depression, struggles with reading, writing, and math, trouble with social skills and social understanding, difficulty focusing, and other struggles managing many aspects of daily life. Oftentimes, people only see how neurodiverse people struggle to manage their symptoms and less often have the opportunity to see the advantages that these differences can be responsible for. Often, people who live with neurological differences have strengths that they can recognize and put to use in their personal and professional lives. Some of these strengths include absorbing more fine-tuned information to draw more rounded conclusions, leadership skills and aspiration to be leaders, a better understanding of diversity and therefore the ability to be more understanding and compassionate toward others, and generally just being more driven to focus on areas that are of particular interest to them. People who are neurodiverse often have what is referred to as a "special interest." These special interests can be related to their hobbies, their careers, or just areas of passionate interest that relate to their lives. When these individuals develop a special interest it becomes something that they want to know everything about and be fully immersed in. Sometimes this can be distracting or take up time that needs to be spent elsewhere. Other times, these special interests can convert to passionate careers, extreme understanding of those they are close with, or even deep interest in making positive change in the area of interest. It is easy to see how complex understanding and devotion to a topic could be beneficial to an individual in the workplace, in interpersonal relationships and childrearing, or in leading and helping others to make meaningful contributions to areas of study or change. As mentioned, an area of benefit for those who are neurodiverse may often include an advantage in the workplace. "A growing number of companies, including SAP, Hewlett-Packard Enterprise, and Microsoft, have reformed their HR processes to access neurodiverse talent—and are seeing productivity gains, quality improvement, boosts in innovative capabilities, and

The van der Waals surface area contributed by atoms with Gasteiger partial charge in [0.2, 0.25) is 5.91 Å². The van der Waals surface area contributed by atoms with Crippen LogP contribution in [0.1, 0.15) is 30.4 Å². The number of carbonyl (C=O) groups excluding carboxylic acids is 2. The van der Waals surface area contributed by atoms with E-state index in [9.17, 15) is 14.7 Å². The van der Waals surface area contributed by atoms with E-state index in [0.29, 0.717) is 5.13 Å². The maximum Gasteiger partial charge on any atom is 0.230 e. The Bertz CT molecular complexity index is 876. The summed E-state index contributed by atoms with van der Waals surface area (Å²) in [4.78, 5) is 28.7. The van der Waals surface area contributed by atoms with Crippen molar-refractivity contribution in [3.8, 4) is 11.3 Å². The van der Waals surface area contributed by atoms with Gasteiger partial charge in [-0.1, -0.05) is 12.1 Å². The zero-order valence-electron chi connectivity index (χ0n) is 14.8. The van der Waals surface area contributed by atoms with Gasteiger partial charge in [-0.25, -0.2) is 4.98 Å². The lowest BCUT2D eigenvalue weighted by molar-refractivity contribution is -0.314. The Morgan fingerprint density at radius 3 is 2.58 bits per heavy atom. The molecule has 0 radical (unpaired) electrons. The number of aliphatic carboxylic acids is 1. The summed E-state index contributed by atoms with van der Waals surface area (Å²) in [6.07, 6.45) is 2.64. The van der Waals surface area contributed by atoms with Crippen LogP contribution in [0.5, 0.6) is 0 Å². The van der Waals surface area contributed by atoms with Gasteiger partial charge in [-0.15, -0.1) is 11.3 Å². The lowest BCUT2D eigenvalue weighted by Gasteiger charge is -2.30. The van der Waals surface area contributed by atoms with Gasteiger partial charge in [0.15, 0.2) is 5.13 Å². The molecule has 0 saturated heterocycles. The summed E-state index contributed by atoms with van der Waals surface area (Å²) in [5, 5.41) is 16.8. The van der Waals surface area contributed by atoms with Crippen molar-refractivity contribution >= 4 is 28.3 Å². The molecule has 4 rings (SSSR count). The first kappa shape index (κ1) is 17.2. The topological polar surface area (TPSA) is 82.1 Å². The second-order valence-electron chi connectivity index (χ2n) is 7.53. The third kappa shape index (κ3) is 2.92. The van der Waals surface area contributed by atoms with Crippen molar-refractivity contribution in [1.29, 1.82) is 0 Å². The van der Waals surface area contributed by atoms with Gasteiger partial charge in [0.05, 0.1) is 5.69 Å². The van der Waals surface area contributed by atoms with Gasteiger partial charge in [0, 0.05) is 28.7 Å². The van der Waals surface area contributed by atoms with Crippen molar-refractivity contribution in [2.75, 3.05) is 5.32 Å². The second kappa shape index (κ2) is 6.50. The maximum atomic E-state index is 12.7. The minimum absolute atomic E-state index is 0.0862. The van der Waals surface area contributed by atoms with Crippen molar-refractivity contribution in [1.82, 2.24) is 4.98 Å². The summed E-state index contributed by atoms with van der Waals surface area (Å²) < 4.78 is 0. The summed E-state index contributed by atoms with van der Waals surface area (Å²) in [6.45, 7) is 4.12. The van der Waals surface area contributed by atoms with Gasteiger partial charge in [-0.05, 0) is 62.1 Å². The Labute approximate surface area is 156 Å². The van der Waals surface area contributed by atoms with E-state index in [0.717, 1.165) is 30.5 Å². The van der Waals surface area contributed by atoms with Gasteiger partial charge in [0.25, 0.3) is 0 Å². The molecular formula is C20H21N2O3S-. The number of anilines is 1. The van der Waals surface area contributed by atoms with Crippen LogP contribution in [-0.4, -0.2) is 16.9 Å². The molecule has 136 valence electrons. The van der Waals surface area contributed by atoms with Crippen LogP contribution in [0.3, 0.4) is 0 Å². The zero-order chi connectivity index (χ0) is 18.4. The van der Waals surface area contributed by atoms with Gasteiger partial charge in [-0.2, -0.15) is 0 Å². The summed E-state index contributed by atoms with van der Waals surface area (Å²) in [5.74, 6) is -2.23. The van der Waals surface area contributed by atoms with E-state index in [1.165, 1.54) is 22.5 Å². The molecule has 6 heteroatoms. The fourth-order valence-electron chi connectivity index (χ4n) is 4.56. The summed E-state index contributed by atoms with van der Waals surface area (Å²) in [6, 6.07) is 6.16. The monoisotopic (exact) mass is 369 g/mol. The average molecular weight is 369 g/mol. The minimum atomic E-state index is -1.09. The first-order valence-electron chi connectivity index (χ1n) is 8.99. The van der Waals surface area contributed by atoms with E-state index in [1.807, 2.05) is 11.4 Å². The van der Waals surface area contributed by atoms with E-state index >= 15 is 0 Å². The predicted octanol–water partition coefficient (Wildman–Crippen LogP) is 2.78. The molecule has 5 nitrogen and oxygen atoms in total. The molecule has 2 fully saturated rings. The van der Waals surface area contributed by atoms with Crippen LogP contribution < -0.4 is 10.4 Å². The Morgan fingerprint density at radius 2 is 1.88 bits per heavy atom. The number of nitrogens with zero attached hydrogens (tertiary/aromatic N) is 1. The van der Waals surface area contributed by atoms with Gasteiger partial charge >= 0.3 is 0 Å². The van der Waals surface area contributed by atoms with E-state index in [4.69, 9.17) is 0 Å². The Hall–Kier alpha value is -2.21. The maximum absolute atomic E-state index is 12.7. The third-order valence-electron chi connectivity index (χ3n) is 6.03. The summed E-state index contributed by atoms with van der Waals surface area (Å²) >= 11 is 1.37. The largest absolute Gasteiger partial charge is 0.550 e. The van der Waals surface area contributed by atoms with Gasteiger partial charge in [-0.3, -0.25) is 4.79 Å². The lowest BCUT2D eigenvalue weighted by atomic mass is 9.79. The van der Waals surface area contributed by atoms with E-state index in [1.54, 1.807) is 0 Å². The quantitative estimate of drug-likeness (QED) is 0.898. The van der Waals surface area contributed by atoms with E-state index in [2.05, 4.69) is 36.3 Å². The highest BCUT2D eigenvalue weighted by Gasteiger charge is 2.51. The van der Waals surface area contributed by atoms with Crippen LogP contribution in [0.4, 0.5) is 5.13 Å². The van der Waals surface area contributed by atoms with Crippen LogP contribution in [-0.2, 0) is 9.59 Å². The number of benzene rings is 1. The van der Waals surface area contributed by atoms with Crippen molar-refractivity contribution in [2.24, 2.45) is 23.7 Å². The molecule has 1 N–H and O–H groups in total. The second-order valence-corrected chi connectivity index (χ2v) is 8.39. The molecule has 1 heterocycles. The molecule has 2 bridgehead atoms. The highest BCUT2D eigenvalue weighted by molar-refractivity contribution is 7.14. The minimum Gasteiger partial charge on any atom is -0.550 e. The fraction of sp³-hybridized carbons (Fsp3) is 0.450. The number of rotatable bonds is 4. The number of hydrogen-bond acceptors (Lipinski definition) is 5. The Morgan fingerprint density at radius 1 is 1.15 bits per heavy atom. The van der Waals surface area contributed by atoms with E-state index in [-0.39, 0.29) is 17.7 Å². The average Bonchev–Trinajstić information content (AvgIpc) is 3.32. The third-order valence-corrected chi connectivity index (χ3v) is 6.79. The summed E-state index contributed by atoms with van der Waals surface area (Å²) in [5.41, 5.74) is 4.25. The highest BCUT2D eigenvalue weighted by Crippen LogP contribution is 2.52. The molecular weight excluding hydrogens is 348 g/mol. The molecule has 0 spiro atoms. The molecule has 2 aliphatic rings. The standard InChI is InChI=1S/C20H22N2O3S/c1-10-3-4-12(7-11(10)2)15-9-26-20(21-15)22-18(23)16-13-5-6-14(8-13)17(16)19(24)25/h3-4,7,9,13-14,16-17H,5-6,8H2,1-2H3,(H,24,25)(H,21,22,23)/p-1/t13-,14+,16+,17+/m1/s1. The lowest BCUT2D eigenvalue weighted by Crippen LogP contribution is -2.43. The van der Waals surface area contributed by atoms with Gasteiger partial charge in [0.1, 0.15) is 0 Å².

increased employee engagement as a result." (Robert D. Austin and Gary P. Pisano, 2017) Many companies are making innovative changes to their company to accommodate ND individuals and therefore boosting productivity in the workplace. Some of these supports include non interview style assessment, helping to manage workplace sensory processing-related difficulties, installing support systems, and tailoring training methods to include ways of teaching that are accessible to neurodiverse individuals. "Many individuals who embrace the concept of neurodiversity believe that people with differences do not need to be cured; they need help and accommodation instead." (John Elder Robison, 2013.) The Employer Assistance and Resource Network on Disability Inclusion (EARN) reports that teams that include neurodivergent people are often more effective and productive than those that do not. Neurodivergent workers may also show a greater trust and loyalty toward organizations that have workplace cultures that are inclusive and supportive and in which they can succeed. It only makes sense to conclude that work environments that take the time to accommodate their employees are better equipped to succeed as a company when they have committed employees who are thriving. Another area that ND people can be supported in is education. While many of the difficulties experienced by these individuals can be attributed to the pressure and deeply structural ways that educational institutions manage students, neurodiverse children, adolescents, and adult students who are supported have great ability to thrive in many areas. Educators have an important role to play in making the benefits of neurodiversity more widely appreciated and empowering different kinds of thinkers to contribute to mainstream life and culture. Neurodiverse children are often still struggling to catch up with their peers in areas of social skills, speech, and emotional regulation but for the areas they can't compete in yet, there are